Lensed Supernovae Creation Data and Milky Way’s Massive Black Hole | Stars, Cells, and God ep 19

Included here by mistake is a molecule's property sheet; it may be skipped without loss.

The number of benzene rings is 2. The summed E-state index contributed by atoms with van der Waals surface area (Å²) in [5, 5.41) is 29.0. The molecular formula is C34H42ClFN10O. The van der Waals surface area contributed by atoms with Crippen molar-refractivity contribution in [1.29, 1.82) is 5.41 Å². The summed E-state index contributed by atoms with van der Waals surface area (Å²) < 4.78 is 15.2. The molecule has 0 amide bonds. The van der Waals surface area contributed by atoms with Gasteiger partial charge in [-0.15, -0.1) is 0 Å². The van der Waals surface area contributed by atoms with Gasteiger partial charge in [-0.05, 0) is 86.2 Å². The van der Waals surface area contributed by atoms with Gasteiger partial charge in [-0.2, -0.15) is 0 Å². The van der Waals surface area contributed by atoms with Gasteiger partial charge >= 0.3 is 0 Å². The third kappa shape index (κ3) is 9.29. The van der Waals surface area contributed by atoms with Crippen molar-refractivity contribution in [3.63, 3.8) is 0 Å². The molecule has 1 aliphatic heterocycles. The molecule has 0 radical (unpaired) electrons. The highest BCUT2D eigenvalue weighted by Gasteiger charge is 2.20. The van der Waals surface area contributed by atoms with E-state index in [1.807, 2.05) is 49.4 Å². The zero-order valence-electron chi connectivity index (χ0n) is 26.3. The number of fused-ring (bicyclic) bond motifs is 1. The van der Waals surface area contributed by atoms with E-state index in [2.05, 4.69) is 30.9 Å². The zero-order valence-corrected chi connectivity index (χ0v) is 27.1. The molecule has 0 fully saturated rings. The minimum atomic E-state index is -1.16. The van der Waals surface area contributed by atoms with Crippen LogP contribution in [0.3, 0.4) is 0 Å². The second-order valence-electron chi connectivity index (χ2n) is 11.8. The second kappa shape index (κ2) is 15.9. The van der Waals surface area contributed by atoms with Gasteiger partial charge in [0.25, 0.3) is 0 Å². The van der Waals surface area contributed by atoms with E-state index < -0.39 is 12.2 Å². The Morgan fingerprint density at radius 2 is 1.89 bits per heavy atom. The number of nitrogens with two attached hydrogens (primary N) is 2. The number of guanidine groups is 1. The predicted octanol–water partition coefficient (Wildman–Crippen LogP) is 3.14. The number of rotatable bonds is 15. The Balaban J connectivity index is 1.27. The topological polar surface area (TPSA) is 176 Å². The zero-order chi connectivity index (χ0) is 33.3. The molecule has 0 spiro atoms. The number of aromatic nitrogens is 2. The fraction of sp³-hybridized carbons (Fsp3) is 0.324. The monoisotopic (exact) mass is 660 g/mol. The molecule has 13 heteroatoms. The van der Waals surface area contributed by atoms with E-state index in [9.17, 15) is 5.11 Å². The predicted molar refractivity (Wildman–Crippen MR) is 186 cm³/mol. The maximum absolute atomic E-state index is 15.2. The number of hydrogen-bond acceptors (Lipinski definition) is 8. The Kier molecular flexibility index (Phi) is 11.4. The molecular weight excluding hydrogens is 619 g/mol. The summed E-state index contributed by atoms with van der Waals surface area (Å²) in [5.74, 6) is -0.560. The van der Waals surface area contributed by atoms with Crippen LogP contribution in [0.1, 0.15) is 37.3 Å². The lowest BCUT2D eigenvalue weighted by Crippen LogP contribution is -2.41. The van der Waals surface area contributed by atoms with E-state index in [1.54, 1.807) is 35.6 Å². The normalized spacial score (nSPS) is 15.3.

Join Hugh Ross and Jeff Zweerink as they discuss new discoveries taking place at the frontiers of science that have theological and philosophical implications, as well as new discoveries that point to the reality of God’s existence. Large galaxies and galaxy clusters, acting as gravitational lenses, allow astronomers to observe supernova eruption events occurring in much more distant galaxies. Such observations provide astronomers with the opportunity to determine cosmic creation parameters during that part of the early history of the universe where previously they could make only ballpark determinations. It’s now within astronomers’ grasp to obtain high precision measurements of the entire history of the universe. These measurements promise to provide a more detailed and comprehensive confirmation of the biblical cosmic creation model and for Jesus Christ as the Creator of the universe and everything that it contains. Using the Event Horizon Telescope, astronomers have now imaged a second supermassive black hole—the one at the center of our Milky Way Galaxy. The technology required for these observations is remarkable, and the data will give us important insight into how this black hole affects our galaxy. Will this data help us gain tools to probe quantum gravity? What do these insights tell us about the habitability of the Milky Way? In this episode Hugh and Jeff discuss these important topics. References: “The Hubble Constant from Strongly Lensed Supernovae with Standardizable Magnifications,” https://iopscience.iop.org/article/10.3847/1538-4357/ac323a, by Simon Birrer, Suhail Dhawan, and Anowar J. Shajib (article)

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